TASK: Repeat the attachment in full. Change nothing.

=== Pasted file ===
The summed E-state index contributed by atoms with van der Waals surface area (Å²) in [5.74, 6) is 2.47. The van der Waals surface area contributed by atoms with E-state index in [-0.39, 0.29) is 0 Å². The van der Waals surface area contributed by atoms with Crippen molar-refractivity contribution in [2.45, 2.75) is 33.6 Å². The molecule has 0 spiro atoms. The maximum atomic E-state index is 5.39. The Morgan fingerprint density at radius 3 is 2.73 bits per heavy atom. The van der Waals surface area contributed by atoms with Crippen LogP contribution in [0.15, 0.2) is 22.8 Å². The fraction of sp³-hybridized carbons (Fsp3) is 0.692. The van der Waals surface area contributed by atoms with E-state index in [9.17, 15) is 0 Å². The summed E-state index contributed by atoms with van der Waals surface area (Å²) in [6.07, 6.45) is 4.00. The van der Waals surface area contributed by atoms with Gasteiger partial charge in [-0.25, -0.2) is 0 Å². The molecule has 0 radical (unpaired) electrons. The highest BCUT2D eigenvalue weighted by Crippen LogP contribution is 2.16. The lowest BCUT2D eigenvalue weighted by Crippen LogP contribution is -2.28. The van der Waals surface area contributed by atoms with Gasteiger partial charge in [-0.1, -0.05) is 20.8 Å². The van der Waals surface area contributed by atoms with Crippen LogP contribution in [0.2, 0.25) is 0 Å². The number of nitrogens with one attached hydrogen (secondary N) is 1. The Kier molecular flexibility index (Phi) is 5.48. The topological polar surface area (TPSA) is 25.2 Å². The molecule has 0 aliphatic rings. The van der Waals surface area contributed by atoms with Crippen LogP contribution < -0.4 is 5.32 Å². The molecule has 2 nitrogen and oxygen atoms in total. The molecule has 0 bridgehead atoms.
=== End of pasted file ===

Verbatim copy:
The summed E-state index contributed by atoms with van der Waals surface area (Å²) in [5.74, 6) is 2.47. The van der Waals surface area contributed by atoms with E-state index in [-0.39, 0.29) is 0 Å². The van der Waals surface area contributed by atoms with Crippen molar-refractivity contribution in [2.45, 2.75) is 33.6 Å². The molecule has 0 spiro atoms. The maximum atomic E-state index is 5.39. The Morgan fingerprint density at radius 3 is 2.73 bits per heavy atom. The van der Waals surface area contributed by atoms with Crippen LogP contribution in [0.15, 0.2) is 22.8 Å². The fraction of sp³-hybridized carbons (Fsp3) is 0.692. The van der Waals surface area contributed by atoms with E-state index in [9.17, 15) is 0 Å². The summed E-state index contributed by atoms with van der Waals surface area (Å²) in [6.07, 6.45) is 4.00. The van der Waals surface area contributed by atoms with Gasteiger partial charge in [-0.25, -0.2) is 0 Å². The molecule has 0 radical (unpaired) electrons. The highest BCUT2D eigenvalue weighted by Crippen LogP contribution is 2.16. The lowest BCUT2D eigenvalue weighted by Crippen LogP contribution is -2.28. The van der Waals surface area contributed by atoms with Gasteiger partial charge in [-0.1, -0.05) is 20.8 Å². The van der Waals surface area contributed by atoms with Crippen LogP contribution in [0.2, 0.25) is 0 Å². The number of nitrogens with one attached hydrogen (secondary N) is 1. The Kier molecular flexibility index (Phi) is 5.48. The topological polar surface area (TPSA) is 25.2 Å². The molecule has 0 aliphatic rings. The van der Waals surface area contributed by atoms with Crippen LogP contribution < -0.4 is 5.32 Å². The molecule has 2 nitrogen and oxygen atoms in total. The molecule has 0 bridgehead atoms.